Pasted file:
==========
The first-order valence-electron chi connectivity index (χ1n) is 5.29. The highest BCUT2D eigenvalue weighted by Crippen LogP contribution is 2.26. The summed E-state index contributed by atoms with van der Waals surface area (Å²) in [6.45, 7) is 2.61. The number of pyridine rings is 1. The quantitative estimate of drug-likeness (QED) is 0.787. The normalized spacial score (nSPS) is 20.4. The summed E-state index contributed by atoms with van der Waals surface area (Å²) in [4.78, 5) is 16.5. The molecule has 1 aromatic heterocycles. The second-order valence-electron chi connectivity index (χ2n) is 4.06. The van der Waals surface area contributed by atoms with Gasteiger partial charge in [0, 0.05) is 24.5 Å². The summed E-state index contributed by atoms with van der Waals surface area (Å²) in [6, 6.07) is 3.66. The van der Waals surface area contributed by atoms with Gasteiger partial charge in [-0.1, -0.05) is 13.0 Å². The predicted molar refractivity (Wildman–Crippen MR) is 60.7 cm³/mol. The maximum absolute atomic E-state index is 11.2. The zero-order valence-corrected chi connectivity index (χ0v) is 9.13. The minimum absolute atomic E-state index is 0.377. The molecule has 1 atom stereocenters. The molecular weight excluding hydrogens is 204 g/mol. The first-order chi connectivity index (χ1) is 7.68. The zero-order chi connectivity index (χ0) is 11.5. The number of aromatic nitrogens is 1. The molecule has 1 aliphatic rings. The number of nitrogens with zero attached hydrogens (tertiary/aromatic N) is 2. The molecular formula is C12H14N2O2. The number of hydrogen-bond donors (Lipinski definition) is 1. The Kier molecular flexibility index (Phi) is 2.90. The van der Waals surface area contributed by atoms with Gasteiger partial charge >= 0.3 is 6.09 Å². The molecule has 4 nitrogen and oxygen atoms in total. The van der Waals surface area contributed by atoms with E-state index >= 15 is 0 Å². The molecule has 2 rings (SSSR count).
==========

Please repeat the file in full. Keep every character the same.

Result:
The first-order valence-electron chi connectivity index (χ1n) is 5.29. The highest BCUT2D eigenvalue weighted by Crippen LogP contribution is 2.26. The summed E-state index contributed by atoms with van der Waals surface area (Å²) in [6.45, 7) is 2.61. The number of pyridine rings is 1. The quantitative estimate of drug-likeness (QED) is 0.787. The normalized spacial score (nSPS) is 20.4. The summed E-state index contributed by atoms with van der Waals surface area (Å²) in [4.78, 5) is 16.5. The molecule has 1 aromatic heterocycles. The second-order valence-electron chi connectivity index (χ2n) is 4.06. The van der Waals surface area contributed by atoms with Gasteiger partial charge in [0, 0.05) is 24.5 Å². The summed E-state index contributed by atoms with van der Waals surface area (Å²) in [6, 6.07) is 3.66. The van der Waals surface area contributed by atoms with Gasteiger partial charge in [-0.1, -0.05) is 13.0 Å². The predicted molar refractivity (Wildman–Crippen MR) is 60.7 cm³/mol. The maximum absolute atomic E-state index is 11.2. The zero-order valence-corrected chi connectivity index (χ0v) is 9.13. The minimum absolute atomic E-state index is 0.377. The molecule has 1 atom stereocenters. The molecular weight excluding hydrogens is 204 g/mol. The first-order chi connectivity index (χ1) is 7.68. The zero-order chi connectivity index (χ0) is 11.5. The number of aromatic nitrogens is 1. The molecule has 1 aliphatic rings. The number of nitrogens with zero attached hydrogens (tertiary/aromatic N) is 2. The molecular formula is C12H14N2O2. The number of hydrogen-bond donors (Lipinski definition) is 1. The Kier molecular flexibility index (Phi) is 2.90. The van der Waals surface area contributed by atoms with Gasteiger partial charge >= 0.3 is 6.09 Å². The molecule has 4 nitrogen and oxygen atoms in total. The van der Waals surface area contributed by atoms with E-state index >= 15 is 0 Å². The molecule has 2 rings (SSSR count).